Derek Capes’ life-long fascination with natural history was sparked by a childhood Christmas gift; a book about British wildlife. As a teenager, weekends and school holidays were spent at the Museum of Natural History at Woodend, Scarborough, and he was an enthusiastic member of his local Field Naturalist Society. Although his busy working and family life left little time for him to fully pursue his interests, in retirement, Derek is making an invaluable contribution to our understanding of small mammal populations in the North York Moors.
It was at a meeting of the National Park’s Mammal Forum in 2013 that Derek Capes first volunteered to try and shed some light on the distribution of the harvest mouse within the National Park. Local (and indeed national) records on the species are sparse, though the mice are widely thought to be in decline. Having previously found evidence of harvest mice while analysing owl pellets, Derek decided that this method, rather than the use of small mammal traps or the painstaking search for their nests, was ‘infinitely better’.
“I’m a full-time carer for my wife Jennifer, so time for outdoor activities is limited,” he explains. “Barn owls, however, cover a wide area in all seasons and almost all weather. Their pellets, which are the regurgitated, compacted fur and bones that they are unable to digest, therefore provide a fantastic picture of the small mammals in that area.”
Derek is in contact with a number of enthusiastic licensed bird ringers, who collect samples of 30 to 40 owl pellets as they go about their ringing activities. For analysis, Derek soaks the pellets in water, then gently separates the fur and bones using kitchen sieves.
“I might add that I have my own set of tools for this,” he says. “This avoids any chance of the bones becoming contaminated with last night’s supper!”
His knowledge and experience mean he is able to identify minute differences in the size and shape of the mammal remains in order to identify which species are present in the sample. For harvest mice, it is the size, coupled with key indicators such as the number of roots on the teeth which Derek is looking for. Typically he finds pellets are composed of 40-80 percent field vole (a barn owl’s favourite prey) and up to ten other species. So far, more than a hundred sites within the National Park have been sampled, with some 40 percent positive for harvest mice. However, the majority of these sites lie in the north and central parts of the Park, leaving much of the coast, south and western regions yet to be investigated.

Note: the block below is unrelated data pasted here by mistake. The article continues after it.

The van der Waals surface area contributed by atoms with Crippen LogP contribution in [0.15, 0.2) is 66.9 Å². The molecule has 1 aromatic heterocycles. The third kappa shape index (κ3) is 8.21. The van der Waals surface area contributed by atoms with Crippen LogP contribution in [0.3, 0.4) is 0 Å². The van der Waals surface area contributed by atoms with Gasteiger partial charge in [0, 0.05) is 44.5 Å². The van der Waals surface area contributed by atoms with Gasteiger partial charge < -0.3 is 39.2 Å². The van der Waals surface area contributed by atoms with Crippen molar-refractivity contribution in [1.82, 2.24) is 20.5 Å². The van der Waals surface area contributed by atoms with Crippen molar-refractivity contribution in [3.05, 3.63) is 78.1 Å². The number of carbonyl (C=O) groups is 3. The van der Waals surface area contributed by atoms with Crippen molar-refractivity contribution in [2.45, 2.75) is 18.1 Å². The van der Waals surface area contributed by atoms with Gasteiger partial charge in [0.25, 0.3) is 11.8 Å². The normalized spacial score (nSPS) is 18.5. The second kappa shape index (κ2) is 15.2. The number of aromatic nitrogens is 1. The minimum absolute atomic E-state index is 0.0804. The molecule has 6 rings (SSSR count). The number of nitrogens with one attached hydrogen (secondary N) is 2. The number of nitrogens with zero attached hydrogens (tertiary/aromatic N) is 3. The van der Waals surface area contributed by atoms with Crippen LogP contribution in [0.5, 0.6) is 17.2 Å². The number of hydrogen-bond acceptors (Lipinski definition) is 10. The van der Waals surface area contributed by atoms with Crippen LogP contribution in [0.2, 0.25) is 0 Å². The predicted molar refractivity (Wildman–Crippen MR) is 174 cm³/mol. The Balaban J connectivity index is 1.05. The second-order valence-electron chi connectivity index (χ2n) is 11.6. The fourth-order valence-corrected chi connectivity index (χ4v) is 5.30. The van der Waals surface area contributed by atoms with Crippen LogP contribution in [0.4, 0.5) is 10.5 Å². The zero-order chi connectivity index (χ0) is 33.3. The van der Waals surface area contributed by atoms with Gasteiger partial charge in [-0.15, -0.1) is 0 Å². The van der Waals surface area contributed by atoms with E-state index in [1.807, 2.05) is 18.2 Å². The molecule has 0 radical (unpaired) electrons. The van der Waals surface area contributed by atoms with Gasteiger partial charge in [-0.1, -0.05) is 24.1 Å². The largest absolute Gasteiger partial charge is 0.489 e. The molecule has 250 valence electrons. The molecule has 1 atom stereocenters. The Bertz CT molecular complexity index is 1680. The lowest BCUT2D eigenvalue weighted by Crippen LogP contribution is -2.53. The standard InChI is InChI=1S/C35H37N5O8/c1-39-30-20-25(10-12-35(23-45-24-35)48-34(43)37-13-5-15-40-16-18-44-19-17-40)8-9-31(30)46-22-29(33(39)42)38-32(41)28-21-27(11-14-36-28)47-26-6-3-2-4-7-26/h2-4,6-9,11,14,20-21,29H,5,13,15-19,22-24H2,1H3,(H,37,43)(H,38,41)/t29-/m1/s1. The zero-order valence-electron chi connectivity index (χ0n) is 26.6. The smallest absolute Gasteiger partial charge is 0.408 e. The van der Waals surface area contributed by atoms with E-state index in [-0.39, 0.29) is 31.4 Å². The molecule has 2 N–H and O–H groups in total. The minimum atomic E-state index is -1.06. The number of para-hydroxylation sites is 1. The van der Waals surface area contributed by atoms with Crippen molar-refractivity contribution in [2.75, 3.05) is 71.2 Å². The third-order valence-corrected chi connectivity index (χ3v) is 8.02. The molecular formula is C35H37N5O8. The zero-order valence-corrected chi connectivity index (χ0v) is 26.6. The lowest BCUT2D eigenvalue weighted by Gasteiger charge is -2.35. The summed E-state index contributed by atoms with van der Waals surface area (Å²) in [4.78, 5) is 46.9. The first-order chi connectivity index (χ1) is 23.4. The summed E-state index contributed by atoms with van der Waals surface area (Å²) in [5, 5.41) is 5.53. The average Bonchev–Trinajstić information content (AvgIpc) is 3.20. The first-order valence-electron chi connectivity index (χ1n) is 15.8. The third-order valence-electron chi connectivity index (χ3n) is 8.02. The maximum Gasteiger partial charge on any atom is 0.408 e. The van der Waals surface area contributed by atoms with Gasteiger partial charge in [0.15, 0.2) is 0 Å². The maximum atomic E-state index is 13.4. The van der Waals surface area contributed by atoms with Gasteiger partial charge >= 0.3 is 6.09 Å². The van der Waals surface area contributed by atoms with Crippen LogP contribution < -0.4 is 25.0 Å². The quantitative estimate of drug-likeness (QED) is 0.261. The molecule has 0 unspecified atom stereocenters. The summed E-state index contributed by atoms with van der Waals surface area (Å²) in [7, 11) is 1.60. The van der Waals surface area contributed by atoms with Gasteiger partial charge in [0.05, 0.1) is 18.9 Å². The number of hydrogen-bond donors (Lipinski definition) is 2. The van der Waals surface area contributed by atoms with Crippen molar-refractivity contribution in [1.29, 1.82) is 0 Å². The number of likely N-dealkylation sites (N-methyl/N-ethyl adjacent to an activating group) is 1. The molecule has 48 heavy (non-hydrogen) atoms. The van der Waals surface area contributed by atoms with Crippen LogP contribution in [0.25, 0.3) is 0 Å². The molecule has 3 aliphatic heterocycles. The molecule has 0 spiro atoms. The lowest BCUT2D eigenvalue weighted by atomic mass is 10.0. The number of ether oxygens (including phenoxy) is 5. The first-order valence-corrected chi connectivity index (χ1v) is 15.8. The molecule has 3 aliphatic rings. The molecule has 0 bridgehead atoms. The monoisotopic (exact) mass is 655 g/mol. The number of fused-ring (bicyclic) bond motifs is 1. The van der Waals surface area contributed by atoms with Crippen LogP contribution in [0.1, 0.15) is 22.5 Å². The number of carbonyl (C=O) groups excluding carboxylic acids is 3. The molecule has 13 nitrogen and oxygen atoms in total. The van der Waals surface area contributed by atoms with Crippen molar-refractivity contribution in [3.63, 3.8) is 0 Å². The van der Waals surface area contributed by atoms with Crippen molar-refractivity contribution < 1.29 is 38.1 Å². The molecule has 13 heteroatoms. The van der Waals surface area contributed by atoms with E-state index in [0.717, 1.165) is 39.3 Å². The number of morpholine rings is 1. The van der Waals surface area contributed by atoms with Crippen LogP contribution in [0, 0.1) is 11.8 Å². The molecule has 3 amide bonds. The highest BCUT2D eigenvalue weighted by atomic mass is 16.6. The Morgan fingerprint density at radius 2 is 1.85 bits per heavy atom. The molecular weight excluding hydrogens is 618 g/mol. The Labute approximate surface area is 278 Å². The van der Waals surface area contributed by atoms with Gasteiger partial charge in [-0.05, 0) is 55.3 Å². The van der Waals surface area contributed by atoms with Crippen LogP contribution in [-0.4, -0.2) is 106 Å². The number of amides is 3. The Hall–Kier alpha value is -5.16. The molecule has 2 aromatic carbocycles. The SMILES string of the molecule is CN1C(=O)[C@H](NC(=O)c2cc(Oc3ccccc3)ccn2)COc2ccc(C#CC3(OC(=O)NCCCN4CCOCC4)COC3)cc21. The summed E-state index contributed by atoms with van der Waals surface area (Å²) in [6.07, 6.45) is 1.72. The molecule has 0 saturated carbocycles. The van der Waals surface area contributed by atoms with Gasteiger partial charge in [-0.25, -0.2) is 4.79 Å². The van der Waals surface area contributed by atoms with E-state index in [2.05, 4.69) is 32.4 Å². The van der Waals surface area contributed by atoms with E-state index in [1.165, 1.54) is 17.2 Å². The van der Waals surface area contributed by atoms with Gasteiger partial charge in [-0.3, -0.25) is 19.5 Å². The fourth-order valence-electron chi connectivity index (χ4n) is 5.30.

To find out more about the project, and how you can help Derek build a more comprehensive picture of harvest mice distribution in the North York Moors, please turn over to read ‘What to Spot'.
In the last few years, the barn owl population has made a remarkable recovery after many years of decline. One significant factor in this reversal has been the recognition that their traditional roost and nesting sites (hollow trees, stone barns and derelict farm buildings) were being lost, and the subsequent installation of nest boxes to replace them. Their resurgence has opened up opportunities to closely monitor the diet of barn owls, which can help provide a picture of the generally under-recorded small mammal distribution within the birds’ foraging area.
Derek Capes, featured as our ‘Person in the Park’, would be interested to hear from anyone in coastal, southern and western regions of the National Park who has barn owls on their land or who knows of locations where samples of owl pellets may be obtained. The location of the sites would be kept confidential, and those who provide the information will receive a copy of the analysis along with comments on the result. They would also have the satisfaction of knowing that they had contributed to a more comprehensive and balanced picture of the distribution of several species of small mammals, especially the harvest mouse, across the North York Moors National Park. If you think you can help, please email firstname.lastname@example.org.
Since the last update in Moors Messenger, construction of the new Woodsmith Mine has made substantial progress.